Malignant S49 mouse lymphoma cells that grow in suspension culture demonstrate in their cytoplasm characteristic tubular structures. These structures also appear in immunogenic, substrate-adherent variants of S49 cells that grow in culture. Upon transfer of both cell types into nude mice, the tubular structures of the adherent variants (and not the suspension-growing cells) undergo a profound alteration whereby their tubular components disappear and clusters of viruslike particles appear. These very closely resemble, on morphological grounds, precursors of B-type retroviruses. This specific in vivo interaction between the host and the S49 variant can be mimicked in culture by treatment of these cells for 24 h with 500 U/ml of mouse interferon. The suspension-growing S49 cells are unresponsive to interferon in this respect. Immunohistochemical analysis reveals that both tubular structures and the viruslike particles represent stages in the morphogenesis of mouse mammary tumor virus. A working hypothesis is advanced relating the regulation of the tubular system to the impaired tumorigenic potential of adherent S49 cells in syngeneic Balb/c hosts.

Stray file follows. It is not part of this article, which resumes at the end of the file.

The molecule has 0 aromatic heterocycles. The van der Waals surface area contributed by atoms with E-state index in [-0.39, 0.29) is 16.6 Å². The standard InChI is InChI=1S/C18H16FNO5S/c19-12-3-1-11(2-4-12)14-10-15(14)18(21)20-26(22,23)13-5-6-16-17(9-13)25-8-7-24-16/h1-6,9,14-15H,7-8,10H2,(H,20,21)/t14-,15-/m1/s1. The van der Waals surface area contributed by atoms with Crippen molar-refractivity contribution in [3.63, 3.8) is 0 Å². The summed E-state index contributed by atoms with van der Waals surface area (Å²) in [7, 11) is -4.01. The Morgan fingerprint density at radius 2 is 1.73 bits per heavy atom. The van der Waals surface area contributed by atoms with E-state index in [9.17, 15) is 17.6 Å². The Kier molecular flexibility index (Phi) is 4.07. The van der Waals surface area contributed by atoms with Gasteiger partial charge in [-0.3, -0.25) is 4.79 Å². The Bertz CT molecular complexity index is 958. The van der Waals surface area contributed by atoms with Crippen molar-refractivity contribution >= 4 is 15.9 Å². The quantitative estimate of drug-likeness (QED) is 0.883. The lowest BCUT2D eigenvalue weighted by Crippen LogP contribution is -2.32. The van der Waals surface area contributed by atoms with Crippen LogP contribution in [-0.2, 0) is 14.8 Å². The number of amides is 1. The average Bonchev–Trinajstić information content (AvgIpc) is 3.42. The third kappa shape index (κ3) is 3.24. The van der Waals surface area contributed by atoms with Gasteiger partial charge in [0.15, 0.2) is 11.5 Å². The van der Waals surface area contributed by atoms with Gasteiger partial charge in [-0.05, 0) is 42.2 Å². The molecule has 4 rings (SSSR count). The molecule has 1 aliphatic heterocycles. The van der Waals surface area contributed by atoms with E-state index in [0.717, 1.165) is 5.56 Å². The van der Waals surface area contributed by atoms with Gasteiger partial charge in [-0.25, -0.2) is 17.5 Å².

Mouse lymphoma cells (S49) that grow in suspension culture were selected for increased tumorigenicity through continuous passages in syngeneic BALB/c mice. Developing tumors were classified as high grade malignant lymphoma, small noncleaved type. Variants were selected from these tumorigenic cells that were able to grow as a monolayer attached to their substrate, resembling, in this respect, fibroblastoid cells. Whereas the tumorigenic suspension-growing parental cells were able to induce progressive tumors with an inoculum as low as 100 cells per mouse, the adherent cells were unable to develop as tumors even at an inoculum of 1 X 10(8) cells per mouse. In addition, mice inoculated once with live adherent cells were immunized against 1 X 10(7) suspension-growing cells. Involvement of an immune response in the rejection of tumorigenic S49 cells was suggested by (a) adoptive transfer experiments in which spleen cells from immunized mice protected naive mice and (b) the appearance of antibodies in the sera of immunized syngeneic mice that specifically recognized both adherent and suspension-growing S49 cells and detected differences in [35S]methionine-labeled antigens from these cells. Antibodies raised in rabbits against adherent cells recognized three proteins of 34,000, 61,000, and 72,000 apparent molecular weight in radiolabeled adherent cell extracts that are either absent or present in small amounts in extracts of suspension-growing tumorigenic S49 cells. These findings, taken together with our previous report (Hochman, J., A. Katz, E. Levy, and S. Eshel, 1981, Nature (Lond.), 290:248-249), suggest the S49 system as a novel system for studying growth control in malignant lymphoid cells.